winter of 1916, there were light-heart
ed boy skylarklng-r-at college, or oo
the farms ; ' and In the town tha
young machinists snowballed one an
other as they came from the shops;
while on this ttunday of the "frat"
snow tight probably ' several hundreds
of thousands of youthful bachelors, be
tween the two oceans, went walking,
like - Ramsey, each with a glH who
tould forget tip weather. Yet boy
of nineteen and In the twenties were
not light-hearted all the time that win
ter and that spring and that summer.
Moat of them knew long, thoughtful
moments, as Kauiaey did, when they
earned to be thinking not of girls or
work or play nor of anything around
them, but of some more vital matter
or prospect And at such time they
were grave, but hot ungentle,
For the long strain waa on tba coun
try J wderneatli all Its outward see ra
ins; ot things going on as usual there
ahook a deep vibration. Ilka the air
trembling to vast organ plpea In dia
pason too profound to reach the ear
14 sound i one felt, not heard, thunder
la tna ground under one's feet . Tha
succession of diplomatic notes cama
to an end after tha torpedoing- of tha
Saaeex; and at. last the trick ntUng
uamtana lu oerua gave uuux wuru u
HiW'itr 112 more, and people ssMThls
means peace for' America, and all' la
well for us," but everybody knew In
his heart that nothing waa well for'
us, that there waa no peace.
They' said, "AU la well," while that
thunder In the ground never ceased
It grew deeper and heavier till all
America ahook with It and It became
slowly audible aa the voice of tha old
American soil, a soil wherein lay those
who had defended It aforetime, a soli
that bred those who would defend It
again, for It waa their ; and the mean
ing of It Life, Liberty, and tha Pur
suit of Happiness waa theirs, and
theirs to defend. And they knew they
would defend It and that mora than
the glory ot a Nation waa at stake.
The Freedom of Man was at stake. So,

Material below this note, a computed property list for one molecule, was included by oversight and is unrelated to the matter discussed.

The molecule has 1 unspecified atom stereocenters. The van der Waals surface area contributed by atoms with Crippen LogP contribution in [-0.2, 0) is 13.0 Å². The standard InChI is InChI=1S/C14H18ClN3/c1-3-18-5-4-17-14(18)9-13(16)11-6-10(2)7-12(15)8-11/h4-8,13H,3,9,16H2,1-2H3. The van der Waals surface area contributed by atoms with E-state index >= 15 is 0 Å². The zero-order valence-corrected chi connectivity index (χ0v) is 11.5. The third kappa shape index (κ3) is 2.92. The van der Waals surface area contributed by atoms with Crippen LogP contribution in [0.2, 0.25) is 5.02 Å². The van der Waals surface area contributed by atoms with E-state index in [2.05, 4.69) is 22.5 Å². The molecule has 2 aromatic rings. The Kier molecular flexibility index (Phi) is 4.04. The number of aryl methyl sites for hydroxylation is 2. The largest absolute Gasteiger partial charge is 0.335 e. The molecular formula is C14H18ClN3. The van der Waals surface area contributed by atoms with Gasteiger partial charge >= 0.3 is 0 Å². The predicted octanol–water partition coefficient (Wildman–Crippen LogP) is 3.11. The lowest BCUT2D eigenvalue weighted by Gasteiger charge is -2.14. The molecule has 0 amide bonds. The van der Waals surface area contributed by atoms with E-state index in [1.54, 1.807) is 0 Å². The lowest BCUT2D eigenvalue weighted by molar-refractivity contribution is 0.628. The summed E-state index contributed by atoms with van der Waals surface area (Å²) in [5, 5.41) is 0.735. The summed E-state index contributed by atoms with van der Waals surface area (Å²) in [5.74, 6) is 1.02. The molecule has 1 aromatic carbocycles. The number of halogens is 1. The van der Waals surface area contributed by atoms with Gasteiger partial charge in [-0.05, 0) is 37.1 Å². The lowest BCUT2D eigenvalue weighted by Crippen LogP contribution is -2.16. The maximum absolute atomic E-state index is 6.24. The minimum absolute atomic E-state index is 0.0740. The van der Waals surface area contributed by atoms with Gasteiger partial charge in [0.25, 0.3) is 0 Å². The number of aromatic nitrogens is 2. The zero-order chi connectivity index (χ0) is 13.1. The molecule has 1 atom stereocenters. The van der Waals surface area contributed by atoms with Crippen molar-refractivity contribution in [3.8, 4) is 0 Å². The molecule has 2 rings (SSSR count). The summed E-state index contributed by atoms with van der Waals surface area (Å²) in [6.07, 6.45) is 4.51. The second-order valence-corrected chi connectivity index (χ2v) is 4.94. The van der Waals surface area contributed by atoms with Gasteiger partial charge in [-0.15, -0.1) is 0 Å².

gradually, the sacred thunder reached
the ear of the young men and gave
them those deep moments that came to
them whether they aat In the clan
roora or the couatlag-reeen, or walked
with the plow, or stood to the machine,
or behind the ribbon counter. Tbua
the thunder shook them and tried them
and slowly came Into their Uvea and
changed everything for them.
Brfte of the Germane waa aot bred ;
but a contempt for what Germany had
shown In lieu of a notional hearts a
contempt as mighty and aa profound
as the resolve that the German way
and the German will should not pre-
vail in America, nor in any country of
the world that would be free. And
when the German kaiser laid hla com
mand upon America, that no American
should take hla ship upon the free
aeas, death being the penalty for any
who disobeyed, then the German kaiser
got his answer, not only to this new
law he had made for us, but to many
other thoughts of hla. Tet the an
swer was for some time delayed.
. There was a bitter Sunday, and Its
bitterness went everywhere, to every
place In the whole wqrld that held
high and generous hearts. Its bitter
ness came to the special meeting In
the "frat hall," where there were
hearts, Indeed, of that right sort, and
one of them became vocal In Its bitter
kegs. This was the heart of Fred
Mitchell, who was now an. authority,
being president of the, Junior class,
chairman of the Prom committee, and
other things pleasant to be and to live
for at his age.
"For me, brothers," he said, "I think
I'd a great deal rather have been shot
through the head than heard the news
from Washington today I I tell you,
Tve spent the meanest afternoon I
ever did In my life, and I guess It's
I Never .Liked Any Girt Enough to
. Go and Call en Her."
Keen pretty mucu tha same with all of
us. The worst of It Is,. It looks as
though there Isn't a thing In the world
wa can do. The country's been be
trayed by a few blatherskite and
bonebeads that had the power to do It,
and all we can do we've Just got to
stand It But there's some Americans
that aren't Jut siarull"a" it and I
want to tell you a lot of 'em are men
from the universities, Just like us.
They're over there right now; they
haven't said much they Just packed
up and went They're flying for France
and for England and for Canuda ;
they're fighting under every flag on
the right side of the western fronts
and they're driving ambulunces at,
Verdun and ammunition trucks at the
Somme. Well, there's going to be a lot
more) American boys on all these jobs
mighty soon, on account of what those
men did In congress today. If they